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Bus line plan brings up displacement worries

As the Metro regional government moves forward with its planning of the Powell-Division Transit and Development project to bring better bus service between Portland and Gresham, the city of Gresham is gathering community input on development along the route.

Earlier this month, the city held a forum to gauge the priorities from residents about what they would like to see in terms of housing and economic development investment.

The new transit line would connect Portland to Gresham while providing a better route to schools including Mt. Hood Community College, Portland State University, Oregon Health & Science University and Portland Community College.

The project is being led in part by a steering committee that includes stakeholders from Gresham, Portland and Metro.

“All along during the project we wanted to talk with the committee about when the new transit line comes through,” said Brian Martin, senior transportation planner. “What would they like to see happen in their neighborhoods and commercial districts along the way ... and listing out the action that the city and its partners could take to make as many of those things happen as possible.”

Martin said a big action item for many people was upgrading sidewalks and crosswalks at transit stations to improve safety and comfort. In terms of housing, affordable rental housing continues to be a priority. Another important factor is encouraging job creation in Gresham.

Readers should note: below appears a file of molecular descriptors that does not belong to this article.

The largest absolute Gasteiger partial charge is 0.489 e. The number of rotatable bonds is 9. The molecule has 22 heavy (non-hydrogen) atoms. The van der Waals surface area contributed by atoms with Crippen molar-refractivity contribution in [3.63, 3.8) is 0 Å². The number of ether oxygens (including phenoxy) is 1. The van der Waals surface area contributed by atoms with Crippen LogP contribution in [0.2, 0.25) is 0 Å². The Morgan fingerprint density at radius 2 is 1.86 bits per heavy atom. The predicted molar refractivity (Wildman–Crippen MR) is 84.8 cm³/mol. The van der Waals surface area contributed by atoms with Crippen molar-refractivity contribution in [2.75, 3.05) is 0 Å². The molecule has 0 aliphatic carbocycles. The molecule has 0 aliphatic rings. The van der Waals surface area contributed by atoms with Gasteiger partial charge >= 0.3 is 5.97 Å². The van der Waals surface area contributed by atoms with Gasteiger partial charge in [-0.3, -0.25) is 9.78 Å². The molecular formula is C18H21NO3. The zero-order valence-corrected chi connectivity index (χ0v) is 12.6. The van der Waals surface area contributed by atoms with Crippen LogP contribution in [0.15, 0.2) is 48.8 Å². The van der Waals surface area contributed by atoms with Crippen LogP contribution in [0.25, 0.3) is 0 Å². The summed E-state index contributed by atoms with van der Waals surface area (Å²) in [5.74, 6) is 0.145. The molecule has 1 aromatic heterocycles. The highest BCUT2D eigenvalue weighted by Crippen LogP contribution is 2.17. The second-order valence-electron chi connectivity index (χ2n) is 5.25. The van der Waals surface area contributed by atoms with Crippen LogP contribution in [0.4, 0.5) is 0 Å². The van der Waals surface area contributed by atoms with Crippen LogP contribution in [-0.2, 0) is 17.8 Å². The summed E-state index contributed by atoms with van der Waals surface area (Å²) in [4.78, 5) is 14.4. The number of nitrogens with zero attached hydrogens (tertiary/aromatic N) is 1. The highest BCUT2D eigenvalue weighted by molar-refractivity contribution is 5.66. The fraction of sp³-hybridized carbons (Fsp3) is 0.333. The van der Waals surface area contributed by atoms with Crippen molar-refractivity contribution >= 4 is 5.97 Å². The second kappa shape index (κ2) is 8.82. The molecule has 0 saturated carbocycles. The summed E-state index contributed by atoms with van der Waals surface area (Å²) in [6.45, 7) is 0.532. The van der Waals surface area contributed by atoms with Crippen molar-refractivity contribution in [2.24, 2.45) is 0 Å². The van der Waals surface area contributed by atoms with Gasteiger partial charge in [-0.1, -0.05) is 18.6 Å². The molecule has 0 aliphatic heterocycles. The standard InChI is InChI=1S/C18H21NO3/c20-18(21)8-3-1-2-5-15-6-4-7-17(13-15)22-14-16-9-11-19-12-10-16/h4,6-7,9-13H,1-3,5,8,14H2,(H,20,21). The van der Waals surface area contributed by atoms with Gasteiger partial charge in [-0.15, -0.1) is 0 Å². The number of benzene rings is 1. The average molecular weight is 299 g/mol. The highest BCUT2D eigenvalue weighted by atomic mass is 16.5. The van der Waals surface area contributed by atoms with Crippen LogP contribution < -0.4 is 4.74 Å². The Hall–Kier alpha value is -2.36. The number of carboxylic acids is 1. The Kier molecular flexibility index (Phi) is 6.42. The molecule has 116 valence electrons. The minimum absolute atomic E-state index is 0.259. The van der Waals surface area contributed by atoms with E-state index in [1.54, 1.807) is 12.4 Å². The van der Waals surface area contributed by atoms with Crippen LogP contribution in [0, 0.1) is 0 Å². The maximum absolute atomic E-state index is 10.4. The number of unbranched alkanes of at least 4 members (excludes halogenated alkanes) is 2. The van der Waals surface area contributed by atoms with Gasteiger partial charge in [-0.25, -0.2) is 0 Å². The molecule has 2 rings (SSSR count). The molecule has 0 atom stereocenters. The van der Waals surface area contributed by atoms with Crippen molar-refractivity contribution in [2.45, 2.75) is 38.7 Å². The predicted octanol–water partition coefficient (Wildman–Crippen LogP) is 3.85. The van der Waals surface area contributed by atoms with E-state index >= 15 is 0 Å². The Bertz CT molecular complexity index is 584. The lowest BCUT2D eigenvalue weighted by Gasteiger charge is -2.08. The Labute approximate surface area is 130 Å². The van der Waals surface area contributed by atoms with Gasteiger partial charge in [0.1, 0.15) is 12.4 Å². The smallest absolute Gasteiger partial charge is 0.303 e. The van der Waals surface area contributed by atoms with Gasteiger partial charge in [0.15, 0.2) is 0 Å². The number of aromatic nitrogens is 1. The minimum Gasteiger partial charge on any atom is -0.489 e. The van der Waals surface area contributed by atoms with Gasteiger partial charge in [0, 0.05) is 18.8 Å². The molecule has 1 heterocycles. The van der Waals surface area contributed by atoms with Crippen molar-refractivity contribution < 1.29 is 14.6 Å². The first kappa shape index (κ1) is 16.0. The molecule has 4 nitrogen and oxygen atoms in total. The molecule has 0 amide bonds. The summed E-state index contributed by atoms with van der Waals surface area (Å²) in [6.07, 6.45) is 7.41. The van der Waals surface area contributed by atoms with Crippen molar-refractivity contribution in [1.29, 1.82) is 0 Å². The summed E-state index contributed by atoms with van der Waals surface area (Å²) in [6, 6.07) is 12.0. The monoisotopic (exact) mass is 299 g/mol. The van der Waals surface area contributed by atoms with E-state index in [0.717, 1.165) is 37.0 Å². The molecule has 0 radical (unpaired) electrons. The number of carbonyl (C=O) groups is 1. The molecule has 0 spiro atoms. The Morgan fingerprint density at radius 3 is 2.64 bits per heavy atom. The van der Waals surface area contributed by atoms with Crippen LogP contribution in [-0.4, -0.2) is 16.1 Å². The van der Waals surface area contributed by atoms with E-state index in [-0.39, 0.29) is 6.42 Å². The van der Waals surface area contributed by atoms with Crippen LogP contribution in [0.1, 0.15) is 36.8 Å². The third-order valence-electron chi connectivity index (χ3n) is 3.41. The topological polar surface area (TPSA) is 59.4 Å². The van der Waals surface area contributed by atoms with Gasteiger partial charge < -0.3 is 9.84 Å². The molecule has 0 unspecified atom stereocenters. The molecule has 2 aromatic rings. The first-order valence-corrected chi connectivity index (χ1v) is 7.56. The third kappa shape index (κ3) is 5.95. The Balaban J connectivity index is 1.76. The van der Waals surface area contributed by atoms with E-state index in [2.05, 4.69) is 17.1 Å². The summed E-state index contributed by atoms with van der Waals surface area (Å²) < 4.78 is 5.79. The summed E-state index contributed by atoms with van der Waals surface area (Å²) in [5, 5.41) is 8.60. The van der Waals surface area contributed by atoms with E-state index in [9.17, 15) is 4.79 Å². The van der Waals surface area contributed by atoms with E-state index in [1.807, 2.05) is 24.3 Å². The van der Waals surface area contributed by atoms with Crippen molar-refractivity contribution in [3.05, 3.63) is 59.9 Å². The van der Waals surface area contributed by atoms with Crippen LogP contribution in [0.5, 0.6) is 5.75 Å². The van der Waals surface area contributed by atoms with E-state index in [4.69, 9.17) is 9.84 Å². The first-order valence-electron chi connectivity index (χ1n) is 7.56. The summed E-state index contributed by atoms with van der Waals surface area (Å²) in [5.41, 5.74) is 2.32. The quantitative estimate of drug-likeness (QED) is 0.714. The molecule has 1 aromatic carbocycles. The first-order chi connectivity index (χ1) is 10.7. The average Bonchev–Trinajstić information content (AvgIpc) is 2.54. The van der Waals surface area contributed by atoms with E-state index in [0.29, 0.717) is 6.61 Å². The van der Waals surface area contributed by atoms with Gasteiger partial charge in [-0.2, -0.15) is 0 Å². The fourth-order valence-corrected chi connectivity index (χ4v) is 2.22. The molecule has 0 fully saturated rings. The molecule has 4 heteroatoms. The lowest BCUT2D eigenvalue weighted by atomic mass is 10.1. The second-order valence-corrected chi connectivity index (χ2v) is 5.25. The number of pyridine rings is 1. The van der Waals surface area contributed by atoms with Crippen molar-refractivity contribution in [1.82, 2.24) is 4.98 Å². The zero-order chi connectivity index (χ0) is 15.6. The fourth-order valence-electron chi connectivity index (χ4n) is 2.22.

One of the more important discussions while creating the new transit line is ensuring there is little displacement in the new development.

“Gresham is more affordable than other places in the region, and it does have demographically more people here that are vulnerable to displacement than other places,” Martin explained. “We’re not expecting a large amount of displacement like you’ve seen in other locations, but we do have some potential actions (against displacement).”

A report created for the transit project found that Gresham is becoming less affordable for its residents. The areas around the intersection of 182nd Avenue and Burnside Street and the Gresham Central Transit Center and near Mt. Hood Community College were neighborhoods that were seen as especially “susceptible to experiencing neighborhood change.”

The report found that a transit line does often lead to higher land values and rent along the line, but that it will not be a significant “near-term” impact on Gresham.

However, the report stated, “For Gresham, pressures associated with regional growth and changes in the regional housing market will have a much larger impact on displacement than construction of a new (transit) line.”

To mitigate some of the negative effects of transit-oriented development, the report suggests supporting new construction for mixed-income neighborhoods with incentives for developers and relaxing some zoning and permit requirements, putting in some housing stabilization tools such as changes in regulations around eviction, improved coordination of public and social service and targeted workforce development, and continuing to partner with nonprofit organizations to seek funding for affordable housing development.

— Jodi Weinberger


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